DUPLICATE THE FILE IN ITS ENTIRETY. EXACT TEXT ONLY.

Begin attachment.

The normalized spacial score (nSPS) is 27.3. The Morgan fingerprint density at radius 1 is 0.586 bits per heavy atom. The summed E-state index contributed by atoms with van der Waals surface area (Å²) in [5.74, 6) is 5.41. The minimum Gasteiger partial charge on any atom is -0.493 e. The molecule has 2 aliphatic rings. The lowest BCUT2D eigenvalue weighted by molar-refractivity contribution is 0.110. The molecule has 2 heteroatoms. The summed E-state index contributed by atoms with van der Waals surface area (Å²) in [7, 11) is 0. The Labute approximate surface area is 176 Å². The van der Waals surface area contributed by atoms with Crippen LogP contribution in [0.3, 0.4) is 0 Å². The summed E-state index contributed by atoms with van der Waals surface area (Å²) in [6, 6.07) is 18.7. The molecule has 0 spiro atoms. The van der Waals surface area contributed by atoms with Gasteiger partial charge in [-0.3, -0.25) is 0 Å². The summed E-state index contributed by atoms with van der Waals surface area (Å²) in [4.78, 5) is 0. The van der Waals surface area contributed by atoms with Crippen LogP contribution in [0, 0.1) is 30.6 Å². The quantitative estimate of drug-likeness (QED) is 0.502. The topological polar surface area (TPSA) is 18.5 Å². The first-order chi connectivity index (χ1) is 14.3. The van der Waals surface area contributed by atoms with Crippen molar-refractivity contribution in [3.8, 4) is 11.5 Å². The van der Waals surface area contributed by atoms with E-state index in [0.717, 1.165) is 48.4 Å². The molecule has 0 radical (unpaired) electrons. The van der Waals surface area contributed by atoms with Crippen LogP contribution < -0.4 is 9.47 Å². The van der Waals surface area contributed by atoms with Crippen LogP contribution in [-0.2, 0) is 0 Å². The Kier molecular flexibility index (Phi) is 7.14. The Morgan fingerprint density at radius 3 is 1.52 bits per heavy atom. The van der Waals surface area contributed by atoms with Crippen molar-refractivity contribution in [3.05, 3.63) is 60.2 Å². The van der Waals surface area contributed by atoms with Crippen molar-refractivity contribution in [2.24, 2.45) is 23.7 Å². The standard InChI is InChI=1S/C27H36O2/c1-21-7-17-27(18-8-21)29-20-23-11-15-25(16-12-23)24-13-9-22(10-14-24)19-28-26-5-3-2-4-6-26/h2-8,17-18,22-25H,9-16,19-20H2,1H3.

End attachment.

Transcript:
The normalized spacial score (nSPS) is 27.3. The Morgan fingerprint density at radius 1 is 0.586 bits per heavy atom. The summed E-state index contributed by atoms with van der Waals surface area (Å²) in [5.74, 6) is 5.41. The minimum Gasteiger partial charge on any atom is -0.493 e. The molecule has 2 aliphatic rings. The lowest BCUT2D eigenvalue weighted by molar-refractivity contribution is 0.110. The molecule has 2 heteroatoms. The summed E-state index contributed by atoms with van der Waals surface area (Å²) in [7, 11) is 0. The Labute approximate surface area is 176 Å². The van der Waals surface area contributed by atoms with Crippen LogP contribution in [0.3, 0.4) is 0 Å². The summed E-state index contributed by atoms with van der Waals surface area (Å²) in [6, 6.07) is 18.7. The molecule has 0 spiro atoms. The van der Waals surface area contributed by atoms with Gasteiger partial charge in [-0.3, -0.25) is 0 Å². The summed E-state index contributed by atoms with van der Waals surface area (Å²) in [4.78, 5) is 0. The van der Waals surface area contributed by atoms with Crippen LogP contribution in [0, 0.1) is 30.6 Å². The quantitative estimate of drug-likeness (QED) is 0.502. The topological polar surface area (TPSA) is 18.5 Å². The first-order chi connectivity index (χ1) is 14.3. The van der Waals surface area contributed by atoms with Crippen molar-refractivity contribution in [3.8, 4) is 11.5 Å². The van der Waals surface area contributed by atoms with E-state index in [0.717, 1.165) is 48.4 Å². The molecule has 0 radical (unpaired) electrons. The van der Waals surface area contributed by atoms with Crippen LogP contribution < -0.4 is 9.47 Å². The van der Waals surface area contributed by atoms with Crippen LogP contribution in [-0.2, 0) is 0 Å². The Kier molecular flexibility index (Phi) is 7.14. The Morgan fingerprint density at radius 3 is 1.52 bits per heavy atom. The van der Waals surface area contributed by atoms with Crippen molar-refractivity contribution in [3.05, 3.63) is 60.2 Å². The van der Waals surface area contributed by atoms with Crippen molar-refractivity contribution in [2.24, 2.45) is 23.7 Å². The standard InChI is InChI=1S/C27H36O2/c1-21-7-17-27(18-8-21)29-20-23-11-15-25(16-12-23)24-13-9-22(10-14-24)19-28-26-5-3-2-4-6-26/h2-8,17-18,22-25H,9-16,19-20H2,1H3.